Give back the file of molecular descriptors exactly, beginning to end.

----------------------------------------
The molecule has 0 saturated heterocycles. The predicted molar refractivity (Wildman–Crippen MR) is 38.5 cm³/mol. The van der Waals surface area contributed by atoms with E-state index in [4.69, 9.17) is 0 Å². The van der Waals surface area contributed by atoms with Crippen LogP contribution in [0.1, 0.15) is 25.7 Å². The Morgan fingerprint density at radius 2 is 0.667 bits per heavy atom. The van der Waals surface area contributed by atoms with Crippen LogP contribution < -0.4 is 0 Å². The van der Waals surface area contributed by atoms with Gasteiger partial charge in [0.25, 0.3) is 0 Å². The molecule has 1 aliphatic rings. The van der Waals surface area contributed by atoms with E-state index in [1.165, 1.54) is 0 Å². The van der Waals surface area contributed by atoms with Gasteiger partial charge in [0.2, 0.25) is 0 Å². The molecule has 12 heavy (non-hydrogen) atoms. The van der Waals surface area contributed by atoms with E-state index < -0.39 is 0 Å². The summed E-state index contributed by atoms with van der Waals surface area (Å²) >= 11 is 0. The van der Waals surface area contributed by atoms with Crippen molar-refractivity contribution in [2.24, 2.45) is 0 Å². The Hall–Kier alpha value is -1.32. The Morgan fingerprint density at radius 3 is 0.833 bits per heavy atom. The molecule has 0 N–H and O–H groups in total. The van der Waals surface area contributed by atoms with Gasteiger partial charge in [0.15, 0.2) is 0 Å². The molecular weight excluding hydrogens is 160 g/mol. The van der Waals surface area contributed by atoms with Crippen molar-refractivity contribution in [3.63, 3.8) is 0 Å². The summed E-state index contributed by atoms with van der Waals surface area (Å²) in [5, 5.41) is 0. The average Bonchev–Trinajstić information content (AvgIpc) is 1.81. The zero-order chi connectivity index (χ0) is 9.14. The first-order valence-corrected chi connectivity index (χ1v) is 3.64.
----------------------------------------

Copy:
The molecule has 0 saturated heterocycles. The predicted molar refractivity (Wildman–Crippen MR) is 38.5 cm³/mol. The van der Waals surface area contributed by atoms with E-state index in [4.69, 9.17) is 0 Å². The van der Waals surface area contributed by atoms with Crippen LogP contribution in [0.1, 0.15) is 25.7 Å². The Morgan fingerprint density at radius 2 is 0.667 bits per heavy atom. The van der Waals surface area contributed by atoms with Crippen LogP contribution < -0.4 is 0 Å². The van der Waals surface area contributed by atoms with Gasteiger partial charge in [0.25, 0.3) is 0 Å². The molecule has 1 aliphatic rings. The van der Waals surface area contributed by atoms with E-state index in [1.165, 1.54) is 0 Å². The van der Waals surface area contributed by atoms with Gasteiger partial charge in [0.2, 0.25) is 0 Å². The molecule has 12 heavy (non-hydrogen) atoms. The van der Waals surface area contributed by atoms with E-state index < -0.39 is 0 Å². The summed E-state index contributed by atoms with van der Waals surface area (Å²) >= 11 is 0. The van der Waals surface area contributed by atoms with Crippen molar-refractivity contribution in [2.24, 2.45) is 0 Å². The Hall–Kier alpha value is -1.32. The Morgan fingerprint density at radius 3 is 0.833 bits per heavy atom. The molecule has 0 N–H and O–H groups in total. The van der Waals surface area contributed by atoms with Gasteiger partial charge in [0.15, 0.2) is 0 Å². The molecular weight excluding hydrogens is 160 g/mol. The van der Waals surface area contributed by atoms with Crippen molar-refractivity contribution in [3.63, 3.8) is 0 Å². The summed E-state index contributed by atoms with van der Waals surface area (Å²) in [5, 5.41) is 0. The average Bonchev–Trinajstić information content (AvgIpc) is 1.81. The zero-order chi connectivity index (χ0) is 9.14. The first-order valence-corrected chi connectivity index (χ1v) is 3.64.